Any of the COVID-19 vaccines, Pfizer/BioNTech, Moderna, AstraZeneca or Sinopharm, has a registered patent. It is an invention protection that is now at the center of the global debate.

Patents for COVID-19 vaccines offer recognition to the entire research and development team for their scientific innovation, as well as legal protection to produce and market it exclusively for a limited time. Patents are covered by a technical document that details the object of protection of vaccines.

Likewise, once the patent is disclosed, it will allow companies in the sector to continue improving the technology. And once legal protection has expired, the patent will go to the state of the art, so any researcher in the world will be able to reproduce it freely.

The patents of the vaccines against the new coronavirus have been the epicenter of a controversy since October 2020. The central question is whether the companies that manage these patents should release them or not, to help the poorest countries start producing the vaccines in their own laboratories and thus, accelerate the vaccination rates of their populations.

This global debate is an event that we closely follow in Unión Andina and that is a great opportunity for lawyers dedicated to Intellectual Property to learn more about this dynamic field.

What are the arguments in favor of patent release?

India and South Africa were the first countries (1) to promote a request for the World Trade Organization (WTO) to commit to the release of patents for COVID-19 vaccines and other medical supplies to address the global health crisis.

The central argument of the countries that signed the petition, which also include the Latin American countries Venezuela and Bolivia (1), is that this release of patents will help the vaccines to be produced freely in a greater number of laboratories in the world. This is supposed to facilitate a more comprehensive global vaccination, especially for countries with fewer resources on all continents.

The other basic argument is that global citizens are exposed to the risk of vaccine-resistant variants of COVID-19 being created, to the extent that the coronavirus epidemic remains in force in multiple focal points in the poorest countries, since they cannot compete for the purchase of vaccines directly with the manufacturers.

What are the arguments against the release of patents? 

Pharmaceutical companies argue that releasing patents for COVID-19 vaccines can have very damaging effects on scientific innovation ecosystems. Their central argument is that funders, both private and public, will be less inclined to fund scientific innovation if this legal protection of patents for vaccines is now suspended or limited.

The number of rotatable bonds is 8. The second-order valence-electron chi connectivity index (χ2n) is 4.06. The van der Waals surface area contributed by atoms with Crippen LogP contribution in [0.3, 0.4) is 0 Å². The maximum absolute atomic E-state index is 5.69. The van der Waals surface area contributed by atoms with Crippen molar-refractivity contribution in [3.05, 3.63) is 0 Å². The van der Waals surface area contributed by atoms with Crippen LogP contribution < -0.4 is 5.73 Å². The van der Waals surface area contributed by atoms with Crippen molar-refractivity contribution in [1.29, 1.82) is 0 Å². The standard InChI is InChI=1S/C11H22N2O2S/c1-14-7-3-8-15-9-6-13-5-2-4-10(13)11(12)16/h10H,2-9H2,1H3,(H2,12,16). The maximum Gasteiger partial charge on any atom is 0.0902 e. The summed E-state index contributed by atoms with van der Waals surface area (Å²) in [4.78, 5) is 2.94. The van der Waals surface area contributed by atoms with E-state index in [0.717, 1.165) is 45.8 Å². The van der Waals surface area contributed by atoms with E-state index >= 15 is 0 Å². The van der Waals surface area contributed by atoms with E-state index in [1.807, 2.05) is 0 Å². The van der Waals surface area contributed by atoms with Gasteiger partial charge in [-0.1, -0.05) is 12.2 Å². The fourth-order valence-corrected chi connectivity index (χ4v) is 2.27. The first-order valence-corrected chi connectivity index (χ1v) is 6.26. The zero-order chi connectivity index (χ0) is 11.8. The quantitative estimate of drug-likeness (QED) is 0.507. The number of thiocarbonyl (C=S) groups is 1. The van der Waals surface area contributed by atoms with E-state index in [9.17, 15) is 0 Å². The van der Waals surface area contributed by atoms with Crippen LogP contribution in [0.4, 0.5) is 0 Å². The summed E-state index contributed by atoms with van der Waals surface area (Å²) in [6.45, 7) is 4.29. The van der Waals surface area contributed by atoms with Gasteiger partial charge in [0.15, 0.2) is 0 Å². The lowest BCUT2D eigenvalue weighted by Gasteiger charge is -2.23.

The other important reason is that the release of patents for COVID-19 vaccines will also not have an immediate effect on the production of more vaccines in the world.

“Our messenger RNA vaccine requires 280 components from 86 suppliers located in 19 different countries. Producing it is not as simple as sharing the recipe, as some may suggest. We believe that it is unrealistic to think that an exemption will magically facilitate an increase so fast as to solve the problems of vaccine supply in a safe and fast way” explained a spokesperson for the US laboratory Pfizer in an interview with Deutsche Welle. (1).

As the pharmaceutical laboratories explained the implications of the release of these vaccine patents, it became clear that the delays in the global production of vaccines are linked to the shortage of raw materials and the complex system that ensures quality of these biological products (2).

Ultimately, the production of COVID-19 vaccines is a complex process that also requires these pharmaceutical laboratories that hold the patents to be able to transfer the technology to other smaller research centers with fewer specialized resources.

Most traditional laboratories in the world’s poorest countries do not have the technology or the personnel required to produce these vaccines, on the massive scale and at the speed that it takes to truly have an impact on the global vaccination rate.

The entire debate around patents for COVID-19 vaccines highlights how little is known about the complex production process of these biological products. However, this controversy is also an opportunity for the world of Intellectual Property to learn about how to argue the importance of patents and licenses in a globalized world that is looking for ways to get ahead in the middle of this pandemic that continues to be a unique and unprecedented event.

1. Deutsche Welle (2021) ¿Por qué América Latina no apoya la exención de patentes de vacunas? (Why doesn’t Latin America support the vaccine patent exemption?) Recovered from:
2. The Conversation (2021) ¿Es la solución liberar las patentes de las vacunas COVID? (Is the solution to release patents for COVID vaccines?) Recovered from: